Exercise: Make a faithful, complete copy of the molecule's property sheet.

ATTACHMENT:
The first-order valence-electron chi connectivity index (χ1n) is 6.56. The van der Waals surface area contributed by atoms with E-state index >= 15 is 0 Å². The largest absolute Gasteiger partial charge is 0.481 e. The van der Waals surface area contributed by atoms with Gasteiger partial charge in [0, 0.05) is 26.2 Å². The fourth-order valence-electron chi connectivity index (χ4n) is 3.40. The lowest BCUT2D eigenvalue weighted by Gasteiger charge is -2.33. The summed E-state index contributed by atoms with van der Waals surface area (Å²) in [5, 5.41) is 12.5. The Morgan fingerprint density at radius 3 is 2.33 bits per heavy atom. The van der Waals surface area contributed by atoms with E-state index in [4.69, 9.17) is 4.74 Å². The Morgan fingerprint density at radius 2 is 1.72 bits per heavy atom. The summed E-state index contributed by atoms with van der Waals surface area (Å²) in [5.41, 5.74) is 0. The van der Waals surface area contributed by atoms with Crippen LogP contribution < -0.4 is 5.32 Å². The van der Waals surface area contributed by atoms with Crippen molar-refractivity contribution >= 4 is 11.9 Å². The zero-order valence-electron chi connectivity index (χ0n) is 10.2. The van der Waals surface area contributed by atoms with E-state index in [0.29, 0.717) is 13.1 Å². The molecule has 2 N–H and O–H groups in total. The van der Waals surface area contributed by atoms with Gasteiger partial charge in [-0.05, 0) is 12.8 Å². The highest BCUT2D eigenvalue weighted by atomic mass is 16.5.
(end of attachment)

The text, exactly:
The first-order valence-electron chi connectivity index (χ1n) is 6.56. The van der Waals surface area contributed by atoms with E-state index >= 15 is 0 Å². The largest absolute Gasteiger partial charge is 0.481 e. The van der Waals surface area contributed by atoms with Gasteiger partial charge in [0, 0.05) is 26.2 Å². The fourth-order valence-electron chi connectivity index (χ4n) is 3.40. The lowest BCUT2D eigenvalue weighted by Gasteiger charge is -2.33. The summed E-state index contributed by atoms with van der Waals surface area (Å²) in [5, 5.41) is 12.5. The Morgan fingerprint density at radius 3 is 2.33 bits per heavy atom. The van der Waals surface area contributed by atoms with E-state index in [4.69, 9.17) is 4.74 Å². The Morgan fingerprint density at radius 2 is 1.72 bits per heavy atom. The summed E-state index contributed by atoms with van der Waals surface area (Å²) in [5.41, 5.74) is 0. The van der Waals surface area contributed by atoms with Crippen LogP contribution < -0.4 is 5.32 Å². The van der Waals surface area contributed by atoms with Crippen molar-refractivity contribution >= 4 is 11.9 Å². The zero-order valence-electron chi connectivity index (χ0n) is 10.2. The van der Waals surface area contributed by atoms with E-state index in [0.29, 0.717) is 13.1 Å². The molecule has 2 N–H and O–H groups in total. The van der Waals surface area contributed by atoms with Gasteiger partial charge in [-0.05, 0) is 12.8 Å². The highest BCUT2D eigenvalue weighted by atomic mass is 16.5.